“I think that one of the things that I would like to stress about the AIDS Fund is the compassion that the board members had. The passion and compassion.”
[On the relations and interactions of AIDS Fund board] “We really had consensus all the time because there was not personal pride in it. There was nothing at stake, if you will, except trying to do the right thing.”
“I tried to give [Dorothy Johnson] an awful lot more credit for the AIDS Fund and she wouldn’t let me put it in there. She kept striking it out. I think the quality of leadership that most impressed me — and we are speaking about the individual frankly — is that her enthusiasm knows no bounds and she is absolutely contagious in that. By the same token, she is not looking for any spotlight for herself. She is not looking for any praise for herself. She captures the interest of members foremost and knew how to link member to member in order to get those interests fulfilled just working in the background.”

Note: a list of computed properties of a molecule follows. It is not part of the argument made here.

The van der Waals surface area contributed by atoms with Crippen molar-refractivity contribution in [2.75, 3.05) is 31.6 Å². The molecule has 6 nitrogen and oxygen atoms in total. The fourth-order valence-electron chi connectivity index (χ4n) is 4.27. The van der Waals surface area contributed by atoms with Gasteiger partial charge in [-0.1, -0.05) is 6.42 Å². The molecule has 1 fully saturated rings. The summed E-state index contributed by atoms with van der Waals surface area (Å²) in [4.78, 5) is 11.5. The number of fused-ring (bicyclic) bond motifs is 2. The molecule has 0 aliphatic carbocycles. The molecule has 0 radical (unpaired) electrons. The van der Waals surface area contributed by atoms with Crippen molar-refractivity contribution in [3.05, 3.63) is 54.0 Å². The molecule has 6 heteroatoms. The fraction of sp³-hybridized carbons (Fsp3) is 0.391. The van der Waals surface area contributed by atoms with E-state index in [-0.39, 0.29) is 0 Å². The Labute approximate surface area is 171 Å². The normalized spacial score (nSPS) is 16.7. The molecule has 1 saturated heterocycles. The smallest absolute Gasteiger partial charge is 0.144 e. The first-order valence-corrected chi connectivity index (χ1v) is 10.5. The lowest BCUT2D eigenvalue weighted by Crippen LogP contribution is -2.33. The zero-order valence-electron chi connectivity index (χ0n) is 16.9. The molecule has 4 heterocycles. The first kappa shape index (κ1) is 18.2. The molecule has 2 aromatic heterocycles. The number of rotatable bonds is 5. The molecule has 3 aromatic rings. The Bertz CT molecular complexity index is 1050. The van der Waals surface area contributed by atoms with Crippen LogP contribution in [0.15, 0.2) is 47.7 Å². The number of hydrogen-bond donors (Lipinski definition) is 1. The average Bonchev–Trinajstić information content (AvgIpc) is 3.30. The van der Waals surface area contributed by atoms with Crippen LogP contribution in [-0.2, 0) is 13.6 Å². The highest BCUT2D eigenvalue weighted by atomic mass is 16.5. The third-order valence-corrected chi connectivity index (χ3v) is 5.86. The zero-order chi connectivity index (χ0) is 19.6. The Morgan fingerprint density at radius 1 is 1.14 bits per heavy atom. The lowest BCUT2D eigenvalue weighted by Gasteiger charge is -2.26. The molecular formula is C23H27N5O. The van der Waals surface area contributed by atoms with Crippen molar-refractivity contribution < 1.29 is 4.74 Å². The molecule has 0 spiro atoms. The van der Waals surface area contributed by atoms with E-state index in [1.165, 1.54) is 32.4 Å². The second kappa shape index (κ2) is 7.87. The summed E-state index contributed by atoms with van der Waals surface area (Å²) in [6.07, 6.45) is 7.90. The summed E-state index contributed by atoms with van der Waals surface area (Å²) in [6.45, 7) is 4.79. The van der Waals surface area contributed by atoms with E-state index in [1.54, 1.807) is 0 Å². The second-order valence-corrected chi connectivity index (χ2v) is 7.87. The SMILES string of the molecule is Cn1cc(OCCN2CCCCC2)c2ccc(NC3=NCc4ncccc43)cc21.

Human, Financial, and Knowledge Resources
“With the AIDS Fund we were busy trying to gather information every place we could because most of us were heterosexual, suburban dwellers that didn’t know the issues and so we worked with grantees, we worked with the state, we traveled all over the place trying to find out what our priorities should be, trying to deal with them, what were workable things and what weren’t. So we did a lot of traveling and real roll-up-your-sleeves struggling together as board members of the Michigan AIDS Fund and so you don’t have relationships like that ordinarily in organized philanthropy. It just doesn’t happen.”
“We all had equal say, we all had equal interests, and equal participation and so there was never a heavyweight coming in and lashing in and saying I put the most money in and I get to say yes or no on this.”
(1) Parker, S. G. “Zero to Three Organization Provides Fellowships, Support to Promote Infant and Family Health and Development”. Robert Wood Johnson Foundation. August 2006. Web. July 2014. Found here